Captivating, disturbing and yet riotously funny, POSH is a play that has the audience fluctuating between uproarious laughter and stunned silence as it mocks the hedonism of the upper classes whilst also carrying a serious political undertone.
Following its pre-election debut in 2010, Laura Wade’s satirical play has seen numerous adaptations and somewhat mixed reviews. The play focuses upon The Riot Club, a fictional reproduction of Oxford University’s notorious Bullingdon Club. It fairly transparently challenges the Tory high-command’s privileged backgrounds and three big names: David Cameron, George Osborne and Boris Johnson. All of whom famously attended the club in their younger and less publicly-scrutinised years.
Having previously witnessed this play performed by a different company and also seen the very recent 2014 film adaptation The Riot Club, it is safe to say that Theatre Group’s performance not only lived up to my expectations, but surpassed them. Director Caitlin Hobbs’ claim that she “couldn’t have asked for a stronger cast with which to bring the show to life” has certainly been validated.
In terms of the laughs, particular praise must go to Alex Batty, playing Guy Bellingfield (or ‘Bell-end’). As a newcomer to Theatre Group, Batty is a relentlessly funny presence on stage and arguably the highlight of the first half. Both the opening scene he performs with MP Jeremy, or ‘Uncle Jezza’ (Peter Ward), and his hilarious robot-dance-style entrance to The Riot Club dinner are unforgettable moments. Batty gives a completely uninhibited performance as the audience follows his character’s cringe-worthy, desperate and often backfiring attempts to become the club’s new president.
Another particularly noticeable performer is Andy Banks, playing George Balfour. Again one of the characters not to be taken too seriously, Banks nails his drunken harmlessness with almost Captain Jack Sparrow-like inebriation. Breaking the tension of many a hard-to-take scene in the second half with such charming interjections as asking whether anyone plans not to finish their pudding, for example, is a joy to watch.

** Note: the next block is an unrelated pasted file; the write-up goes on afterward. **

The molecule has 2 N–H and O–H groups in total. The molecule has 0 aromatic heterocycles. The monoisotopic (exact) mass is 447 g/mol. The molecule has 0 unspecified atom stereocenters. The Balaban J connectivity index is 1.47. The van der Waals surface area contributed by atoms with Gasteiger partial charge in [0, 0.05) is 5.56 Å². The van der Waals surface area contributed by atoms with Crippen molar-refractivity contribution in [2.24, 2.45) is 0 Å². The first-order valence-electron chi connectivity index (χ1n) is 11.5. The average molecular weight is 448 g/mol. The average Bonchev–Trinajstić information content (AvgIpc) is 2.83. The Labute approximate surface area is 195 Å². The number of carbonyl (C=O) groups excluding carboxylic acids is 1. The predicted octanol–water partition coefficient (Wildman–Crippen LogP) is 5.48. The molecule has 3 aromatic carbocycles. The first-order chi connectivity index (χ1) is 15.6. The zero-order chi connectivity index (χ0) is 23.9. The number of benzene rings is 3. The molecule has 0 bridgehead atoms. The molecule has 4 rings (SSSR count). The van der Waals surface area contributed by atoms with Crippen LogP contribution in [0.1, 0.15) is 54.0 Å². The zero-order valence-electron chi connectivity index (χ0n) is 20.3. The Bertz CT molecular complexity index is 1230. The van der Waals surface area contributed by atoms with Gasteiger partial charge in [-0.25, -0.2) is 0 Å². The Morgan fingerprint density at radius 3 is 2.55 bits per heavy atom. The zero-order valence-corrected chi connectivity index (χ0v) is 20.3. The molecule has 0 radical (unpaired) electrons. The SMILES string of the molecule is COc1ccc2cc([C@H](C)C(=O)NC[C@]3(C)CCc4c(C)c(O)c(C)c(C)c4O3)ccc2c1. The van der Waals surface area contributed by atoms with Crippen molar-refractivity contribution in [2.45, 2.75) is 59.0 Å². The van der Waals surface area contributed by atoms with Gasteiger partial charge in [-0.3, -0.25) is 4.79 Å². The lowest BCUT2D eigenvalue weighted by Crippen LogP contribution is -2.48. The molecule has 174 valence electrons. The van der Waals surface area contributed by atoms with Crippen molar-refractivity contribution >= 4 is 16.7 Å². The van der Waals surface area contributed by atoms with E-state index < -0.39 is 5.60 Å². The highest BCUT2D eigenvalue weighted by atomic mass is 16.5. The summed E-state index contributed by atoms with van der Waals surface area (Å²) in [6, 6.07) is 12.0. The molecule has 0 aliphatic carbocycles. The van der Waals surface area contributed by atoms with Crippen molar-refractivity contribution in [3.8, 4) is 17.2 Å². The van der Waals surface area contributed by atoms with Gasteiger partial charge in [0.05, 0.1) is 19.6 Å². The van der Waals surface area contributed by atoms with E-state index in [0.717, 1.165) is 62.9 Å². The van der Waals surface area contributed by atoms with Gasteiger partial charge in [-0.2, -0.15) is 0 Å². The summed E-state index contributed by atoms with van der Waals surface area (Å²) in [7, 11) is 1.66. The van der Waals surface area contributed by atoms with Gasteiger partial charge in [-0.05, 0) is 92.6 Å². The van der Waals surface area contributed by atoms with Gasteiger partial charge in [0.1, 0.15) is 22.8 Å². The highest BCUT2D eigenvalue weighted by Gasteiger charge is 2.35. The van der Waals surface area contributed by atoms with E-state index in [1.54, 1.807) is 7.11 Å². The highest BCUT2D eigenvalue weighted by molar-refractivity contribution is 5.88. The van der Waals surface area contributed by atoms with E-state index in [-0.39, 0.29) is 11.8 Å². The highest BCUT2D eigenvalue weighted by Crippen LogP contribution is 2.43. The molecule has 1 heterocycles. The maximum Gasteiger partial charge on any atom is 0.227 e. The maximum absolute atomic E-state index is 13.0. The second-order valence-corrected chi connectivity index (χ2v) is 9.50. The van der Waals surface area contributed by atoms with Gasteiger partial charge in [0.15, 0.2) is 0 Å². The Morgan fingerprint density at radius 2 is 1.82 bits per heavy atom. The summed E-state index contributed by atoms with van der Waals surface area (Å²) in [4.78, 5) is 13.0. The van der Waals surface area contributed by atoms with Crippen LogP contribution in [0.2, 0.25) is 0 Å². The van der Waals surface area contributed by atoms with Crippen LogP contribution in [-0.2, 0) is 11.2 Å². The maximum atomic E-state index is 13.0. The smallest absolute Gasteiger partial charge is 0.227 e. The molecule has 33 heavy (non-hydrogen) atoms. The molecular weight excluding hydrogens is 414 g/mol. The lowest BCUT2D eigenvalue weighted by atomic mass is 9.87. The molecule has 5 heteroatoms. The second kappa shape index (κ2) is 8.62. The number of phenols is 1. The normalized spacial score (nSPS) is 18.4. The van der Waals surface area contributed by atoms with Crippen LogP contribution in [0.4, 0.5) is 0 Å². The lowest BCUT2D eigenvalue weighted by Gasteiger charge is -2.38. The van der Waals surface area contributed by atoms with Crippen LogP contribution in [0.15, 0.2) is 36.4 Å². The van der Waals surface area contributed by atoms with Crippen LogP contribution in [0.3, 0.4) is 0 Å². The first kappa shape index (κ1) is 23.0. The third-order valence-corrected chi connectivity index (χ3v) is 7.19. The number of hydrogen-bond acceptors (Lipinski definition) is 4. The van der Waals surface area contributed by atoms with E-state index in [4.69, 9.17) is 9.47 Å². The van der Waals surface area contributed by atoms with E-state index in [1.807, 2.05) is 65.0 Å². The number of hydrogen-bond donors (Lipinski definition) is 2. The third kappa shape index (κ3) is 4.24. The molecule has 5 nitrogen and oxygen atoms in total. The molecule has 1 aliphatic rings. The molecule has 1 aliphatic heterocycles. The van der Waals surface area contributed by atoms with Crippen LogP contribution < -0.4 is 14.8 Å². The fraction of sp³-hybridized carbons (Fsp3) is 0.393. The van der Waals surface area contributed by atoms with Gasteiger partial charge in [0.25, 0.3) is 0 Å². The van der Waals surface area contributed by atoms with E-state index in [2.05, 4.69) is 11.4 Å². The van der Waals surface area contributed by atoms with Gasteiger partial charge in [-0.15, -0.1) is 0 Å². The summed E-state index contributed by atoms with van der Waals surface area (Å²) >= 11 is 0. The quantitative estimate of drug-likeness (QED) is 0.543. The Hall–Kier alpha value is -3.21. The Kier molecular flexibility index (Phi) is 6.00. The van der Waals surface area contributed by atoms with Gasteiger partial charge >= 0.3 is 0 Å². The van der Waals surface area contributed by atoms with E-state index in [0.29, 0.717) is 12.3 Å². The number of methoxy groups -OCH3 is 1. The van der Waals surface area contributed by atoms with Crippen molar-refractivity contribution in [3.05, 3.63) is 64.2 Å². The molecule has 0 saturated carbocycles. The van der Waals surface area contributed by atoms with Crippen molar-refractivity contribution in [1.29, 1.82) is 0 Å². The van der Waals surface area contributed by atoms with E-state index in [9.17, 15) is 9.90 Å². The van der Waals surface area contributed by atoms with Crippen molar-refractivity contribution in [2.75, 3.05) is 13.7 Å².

While it was indeed entertaining to witness the antics of these obnoxious posh boys, the core meaning of the play is exposed largely by the character of Alastair Ryle, played by Alex Scotchbrook. A character who passes fairly unnoticed through the earlier parts of the play, Scotchbrook brings Alastair into the spotlight with the first of his many passionately bitter speeches, closing the first half with his statement that he is “sick to death of poor people”. Scotchbrook’s execution is highly engaging; his few stumbled lines towards the end of the second half can be easily overlooked thanks to his otherwise captivating performance, reducing a previously laughing audience to silence with his shocking and well-delivered proclamations of hate for the working and lower middle classes.
The play’s setting and general practicalities are also well-accomplished. The only disappointment in terms of props is the dining clubs’ main course, supposedly a ten bird roast. It must have been fairly difficult for the cast to react with such awe to what was, in fact, a pretty average-looking Sunday dinner. However, this was the single moment which perhaps requires a little imagination; the rest of the set and costume lives up to expectation. The use of the dining room painting defiled with the word ‘RIOT’ in graffiti, in particular, is intelligently used. As Alistair discovers he won’t be reprimanded for assaulting the landlord, the painting is lit up while the lights go down, leaving the audience with a bitter reminder of the injustice of the Old Boys’ network.
POSH will be performed at the Annex Theatre at 7.30pm until 1st of November. Tickets can be reserved at theatre.susu.org/posh.